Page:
It’s a late afternoon in San Francisco’s Mission District and Seattle emcee Gabriel Teodros is hard at work shooting a short film. Just a few days ago, he was in Seattle performing at the release party for his second solo album, Colored People’s Time Machine, probably the most anticipated hip-hop album out of the Pacific Northwest so far this year.
In somewhat typical fashion for him, rather than staying in Seattle, doing more shows and “working the record,” in the traditional sense, Teodros hopped a plane the same night of the party and got right back on the road, where his head and heart remain most of the time anyway.
Growing up in South Seattle to parents of Ethiopian and Irish-Cherokee backgrounds, he was aware that his very existence represented three continents at once. Many of his neighbors were first generation immigrants like himself, and when you listen to the music Teodros makes those early demarcations of identity remain. It’s something he laughs about whenever he’s forced to think about it, which is what he’s doing on the phone at this very moment as I check in with him in San Francisco.
Colored People’s Time Machine isn’t meant to be a catch-all “ethnic” album by any stretch. But given that Teodros grew up in the same South End community that was recently determined to have the most ethnic backgrounds living within one zip code in all of the United States, it’s no surprise that the album seems to find a way to encompass the stories of people of color in general.
When asked how many ethnic backgrounds make appearances on Colored People’s Time Machine factoring in the guest artists, Teodros pauses before an answer that dips between language and ethnicity.
“I’m not sure… Ethiopian, Punjabi, Korean, Haitian, Filipino [pauses some more] Puerto Rican, Mexican, black, white, Thai and Jamaican,” he says. “Oh yeah, Palestinian too! That’s what my music is, that’s what my life is. There’s nobody on the album that I don’t hella love or build with on the regular. I didn’t go out of my way to get a single collaboration. Everybody is family and it just so happens that everyone comes from different backgrounds and speak different languages.”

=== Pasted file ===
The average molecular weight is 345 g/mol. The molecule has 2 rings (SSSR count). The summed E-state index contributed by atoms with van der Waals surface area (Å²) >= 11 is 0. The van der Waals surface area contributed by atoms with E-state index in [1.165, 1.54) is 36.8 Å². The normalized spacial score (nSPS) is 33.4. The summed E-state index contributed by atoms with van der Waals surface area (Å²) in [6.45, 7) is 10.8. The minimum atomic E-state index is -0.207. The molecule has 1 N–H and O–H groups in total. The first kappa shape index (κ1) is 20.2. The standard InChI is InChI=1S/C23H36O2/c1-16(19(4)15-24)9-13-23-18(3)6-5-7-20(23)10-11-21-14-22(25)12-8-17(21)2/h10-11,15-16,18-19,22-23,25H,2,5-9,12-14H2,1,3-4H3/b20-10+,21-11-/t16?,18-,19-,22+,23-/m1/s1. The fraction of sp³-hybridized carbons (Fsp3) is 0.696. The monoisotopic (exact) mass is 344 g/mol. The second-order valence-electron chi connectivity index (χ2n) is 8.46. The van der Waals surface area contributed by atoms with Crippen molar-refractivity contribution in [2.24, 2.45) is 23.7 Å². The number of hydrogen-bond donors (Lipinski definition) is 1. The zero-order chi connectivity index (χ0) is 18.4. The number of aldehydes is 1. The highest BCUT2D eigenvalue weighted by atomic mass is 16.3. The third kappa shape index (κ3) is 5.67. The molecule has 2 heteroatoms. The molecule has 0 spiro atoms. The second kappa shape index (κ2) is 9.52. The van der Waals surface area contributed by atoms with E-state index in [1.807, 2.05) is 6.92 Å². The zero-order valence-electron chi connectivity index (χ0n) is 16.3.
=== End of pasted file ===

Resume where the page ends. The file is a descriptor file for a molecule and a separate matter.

For many Seattleites, especially those educated in the city’s myriad public schools south of the Ship Canal, life is one giant melting pot anyway. Why shouldn’t that be projected in the music of an artist who’s job is to reflect and comment on the society in front of him?
“Growing up in my neighborhood, early childhood… it was like, my fam was Ethiopian, and then an Eritrean family lived right over there, we had a Chinese landlord, Native neighbors, Filipino neighbors, Mexican neighbors. Everyone spoke a different language at home, but when we’d play at the playground, we had to find a way to communicate,” Teodros explains. “[For some] it was music, it was fashion, it was basketball, or whatever. We had to make it work.”
But that doesn’t automatically make everything idyllic bliss either. Teodros will be the first to tell you melting pot societies don’t always come from positive situations. They’re often byproducts of egregious dictators or crippling U.S. foreign policy, the things that many people, rappers especially, tend to omit. Which is why music fans in Seattle should be glad someone like Teodros calls things for what they are in his material.
“I don’t want to romanticize it too much either,” Teodros adds, “because it’s also wack that we had to leave our homelands to begin with, much of it forcibly, for economic reasons or otherwise, and so many people don’t get to go back. It’s beautiful and ugly and painful and complex.”
Last year, Teodros set his feet on African soil for the first time and spent a month in his mother’s homeland of Ethiopia. Much of his time was spent touring and performing as part of the Arba Minch Collective. He rocked over a dozen shows across the country. It was a transformative trip, and he’s already in the process of having a new record mixed and mastered in Addis Ababa right now.
For Teodros, the world feels much smaller than it used to, before he spent so much time on the road. He says he’s entertaining the thought of keeping a part time base in Addis in the near future.
“That’s the plan right now,” he says of his inevitable move to Ethiopia in 2012 if all goes well. “Not permanently, but to spend a few months there at a time, tour and see what happens. Connecting with people in other places around my music is one of the most fulfilling things I’ve ever experienced.”
Colored People’s Time Machine hits the shelves at Sonic Boom, Easy Street and The Station coffee shop on Beacon Hill today, and will be available for download on iTunes, Spotify and Amazon next week.